UNICA Supports End of Ethanol Tariff

Earlier this week, the Senate compromised on some ethanol legislation that would eliminate the ethanol blenders tax credit (VEETC) at the end of this month. The agreement also eliminates the ethanol tariff on July 31, 2011, five months ahead of the original expiration date of December 31, 2011. The bipartisan Ethanol Reform and Deficit Reduction Act was submitted by U.S. Senators John Thune (R-SD) and Amy Kobuchar (D-MN) and sought to transition to a more sustainable model of renewable fuel incentives.

The Brazilian Sugarcane Industry Association (UNICA) was pleased with the news and has been lobbying for several years to eliminate the ethanol tariff. Brazil eliminated its ethanol tariff early last year. Leticia Phillips, UNICA’s representative in North America said, “As the world’s top producers of ethanol, the U.S. and Brazil should lead by example in creating a free market for clean, renewable energy.”

Phillips noted that last month, the U.S. Senate voted to end ethanol subsidies and UNICA looks forward to continue to work with Congressional leaders to accomplish that goal.

“We thank Senator Feinstein for her leadership on this important issue and urge Congress to pass it as soon as possible,” continued Phillips. “Ending the 30-year-old tariff on imported ethanol will help lower fuel prices and provide Americans with greater access to clean and affordable renewable fuels like sugarcane ethanol.”

She concluded, “Consumers win when businesses have to compete in an open market, because competition produces higher quality products at lower costs. The same principle holds true for renewable fuels. Allowing other alternative fuels like sugarcane ethanol to compete fairly in the U.S. will save Americans money, cut dependence on Middle East oil and improve the environment.”

Ironically, earlier this week Bloomberg reported that the Brazilian government is considering lowering the country’s ethanol requirement from 25 percent to 18 percent due to several back-to-back reduced sugarcane harvests.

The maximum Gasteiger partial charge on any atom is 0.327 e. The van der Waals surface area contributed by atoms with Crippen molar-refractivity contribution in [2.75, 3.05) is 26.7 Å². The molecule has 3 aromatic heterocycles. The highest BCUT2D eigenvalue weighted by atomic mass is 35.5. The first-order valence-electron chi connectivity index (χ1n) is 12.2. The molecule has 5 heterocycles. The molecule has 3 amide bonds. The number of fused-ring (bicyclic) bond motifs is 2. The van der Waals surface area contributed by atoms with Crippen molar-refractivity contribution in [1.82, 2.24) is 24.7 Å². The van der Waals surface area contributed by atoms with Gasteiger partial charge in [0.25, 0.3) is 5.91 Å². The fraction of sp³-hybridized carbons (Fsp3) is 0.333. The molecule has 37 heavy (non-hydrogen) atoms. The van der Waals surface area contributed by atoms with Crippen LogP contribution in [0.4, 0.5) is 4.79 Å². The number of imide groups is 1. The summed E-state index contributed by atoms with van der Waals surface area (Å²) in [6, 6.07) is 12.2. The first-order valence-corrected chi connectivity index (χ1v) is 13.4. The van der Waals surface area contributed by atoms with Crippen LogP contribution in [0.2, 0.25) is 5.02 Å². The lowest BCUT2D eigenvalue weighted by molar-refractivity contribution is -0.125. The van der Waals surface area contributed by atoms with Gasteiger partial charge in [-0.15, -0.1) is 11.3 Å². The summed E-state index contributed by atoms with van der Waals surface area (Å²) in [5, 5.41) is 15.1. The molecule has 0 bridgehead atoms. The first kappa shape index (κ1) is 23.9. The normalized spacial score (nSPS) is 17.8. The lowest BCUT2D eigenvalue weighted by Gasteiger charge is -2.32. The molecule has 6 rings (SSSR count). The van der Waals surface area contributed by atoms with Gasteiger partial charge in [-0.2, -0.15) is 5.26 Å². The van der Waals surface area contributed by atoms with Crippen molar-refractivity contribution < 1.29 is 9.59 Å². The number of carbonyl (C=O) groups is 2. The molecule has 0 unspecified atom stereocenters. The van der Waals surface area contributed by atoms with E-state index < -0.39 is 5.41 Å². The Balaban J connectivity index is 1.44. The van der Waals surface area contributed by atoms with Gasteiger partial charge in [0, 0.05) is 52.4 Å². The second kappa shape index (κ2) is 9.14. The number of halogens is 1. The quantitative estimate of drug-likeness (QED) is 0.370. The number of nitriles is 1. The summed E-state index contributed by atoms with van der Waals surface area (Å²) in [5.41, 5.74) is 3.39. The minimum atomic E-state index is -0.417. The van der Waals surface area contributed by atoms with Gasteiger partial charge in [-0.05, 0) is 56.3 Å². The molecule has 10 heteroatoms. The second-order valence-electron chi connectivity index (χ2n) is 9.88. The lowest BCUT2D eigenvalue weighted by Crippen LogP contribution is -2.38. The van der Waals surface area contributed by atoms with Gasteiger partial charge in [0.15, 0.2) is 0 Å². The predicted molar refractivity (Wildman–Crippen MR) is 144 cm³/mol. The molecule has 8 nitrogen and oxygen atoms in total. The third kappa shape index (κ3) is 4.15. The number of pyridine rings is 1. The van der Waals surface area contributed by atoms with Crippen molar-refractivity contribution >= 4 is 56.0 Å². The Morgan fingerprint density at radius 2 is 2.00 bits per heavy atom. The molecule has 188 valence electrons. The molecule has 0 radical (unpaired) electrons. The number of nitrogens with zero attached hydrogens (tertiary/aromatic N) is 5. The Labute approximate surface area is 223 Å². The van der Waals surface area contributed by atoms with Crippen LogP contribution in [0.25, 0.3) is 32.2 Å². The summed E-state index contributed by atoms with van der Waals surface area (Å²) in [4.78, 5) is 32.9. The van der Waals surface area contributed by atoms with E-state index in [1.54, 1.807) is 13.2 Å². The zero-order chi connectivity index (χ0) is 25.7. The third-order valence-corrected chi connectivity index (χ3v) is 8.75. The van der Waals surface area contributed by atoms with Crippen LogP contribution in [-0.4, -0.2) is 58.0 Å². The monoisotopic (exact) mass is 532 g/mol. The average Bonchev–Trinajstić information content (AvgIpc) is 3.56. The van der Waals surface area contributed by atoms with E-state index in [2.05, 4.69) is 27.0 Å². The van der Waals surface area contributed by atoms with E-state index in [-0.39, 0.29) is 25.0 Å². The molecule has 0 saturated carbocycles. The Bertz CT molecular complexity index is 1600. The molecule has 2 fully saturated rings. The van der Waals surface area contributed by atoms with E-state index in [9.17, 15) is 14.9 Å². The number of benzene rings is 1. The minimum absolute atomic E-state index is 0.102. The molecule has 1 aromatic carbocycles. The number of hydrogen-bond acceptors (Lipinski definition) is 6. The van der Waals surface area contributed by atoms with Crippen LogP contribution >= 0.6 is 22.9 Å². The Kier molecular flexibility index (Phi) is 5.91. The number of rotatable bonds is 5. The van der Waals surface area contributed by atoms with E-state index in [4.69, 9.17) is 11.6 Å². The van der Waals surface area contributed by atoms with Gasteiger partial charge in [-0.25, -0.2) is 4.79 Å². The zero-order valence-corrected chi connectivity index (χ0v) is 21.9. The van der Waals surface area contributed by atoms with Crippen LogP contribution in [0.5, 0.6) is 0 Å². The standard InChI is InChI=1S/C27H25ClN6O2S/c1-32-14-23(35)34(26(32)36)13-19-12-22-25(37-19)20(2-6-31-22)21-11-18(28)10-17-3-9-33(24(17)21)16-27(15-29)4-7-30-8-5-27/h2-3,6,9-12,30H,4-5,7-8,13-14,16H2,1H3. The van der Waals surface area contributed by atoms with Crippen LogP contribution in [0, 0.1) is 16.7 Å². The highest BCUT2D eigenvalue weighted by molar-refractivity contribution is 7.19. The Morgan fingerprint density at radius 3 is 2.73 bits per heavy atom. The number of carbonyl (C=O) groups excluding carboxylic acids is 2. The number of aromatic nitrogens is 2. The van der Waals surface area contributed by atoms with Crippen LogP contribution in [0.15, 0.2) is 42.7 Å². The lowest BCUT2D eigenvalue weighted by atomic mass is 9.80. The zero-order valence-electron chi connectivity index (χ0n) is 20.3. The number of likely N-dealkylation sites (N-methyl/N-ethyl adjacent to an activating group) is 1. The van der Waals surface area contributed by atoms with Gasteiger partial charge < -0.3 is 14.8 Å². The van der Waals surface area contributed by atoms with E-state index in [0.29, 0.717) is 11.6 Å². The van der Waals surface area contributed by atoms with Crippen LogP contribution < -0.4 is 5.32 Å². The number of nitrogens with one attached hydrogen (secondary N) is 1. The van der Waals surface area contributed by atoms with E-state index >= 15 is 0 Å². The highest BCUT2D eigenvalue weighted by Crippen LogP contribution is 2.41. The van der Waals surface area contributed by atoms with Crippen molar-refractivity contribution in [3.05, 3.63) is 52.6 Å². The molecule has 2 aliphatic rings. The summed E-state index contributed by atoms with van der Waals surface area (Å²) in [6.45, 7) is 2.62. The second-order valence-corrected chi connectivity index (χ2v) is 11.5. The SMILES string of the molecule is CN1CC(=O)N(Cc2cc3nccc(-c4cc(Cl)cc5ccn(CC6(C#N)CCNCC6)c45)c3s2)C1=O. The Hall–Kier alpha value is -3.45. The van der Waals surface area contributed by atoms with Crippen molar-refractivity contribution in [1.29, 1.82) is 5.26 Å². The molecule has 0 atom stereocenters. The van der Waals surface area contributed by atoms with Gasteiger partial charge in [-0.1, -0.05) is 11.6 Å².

0 thoughts on “UNICA Supports End of Ethanol Tariff

  1. Your “ironically” comment is wrong. A few years ago, it was the US that needed Brazilian ethanol because of harvest problems. That ethanol could have come into the US at a much better price and dropped prices for US consumers at the pump if there were no import tariff. Now it’s Brazil that needed to import – a very, very small amount you should have pointed out: about 300 thousand liters to be exact, or a little over 1% of what Brazil produces in a year. And Brazil imported US ethanol without extra costs tacked on, because they eliminated their import tariff over a year ago. This is why there should be a free market, without protectionist policies for US ethanol that cost US taxpayers a lot of money. Until cellulosic ethanol happens, we’re dealing with an agricultural commodity, and anything agricultural is subject to ups and downs of all sorts. If the US and Brazil really want to see ethanol become a solid, reliable option in more countries, they need to eliminate all barriers between them. The two countries should be helping one another and working together, not forcing consumers and the market as a whole to put up with so much knuckle-head, backward, protectionist thinking,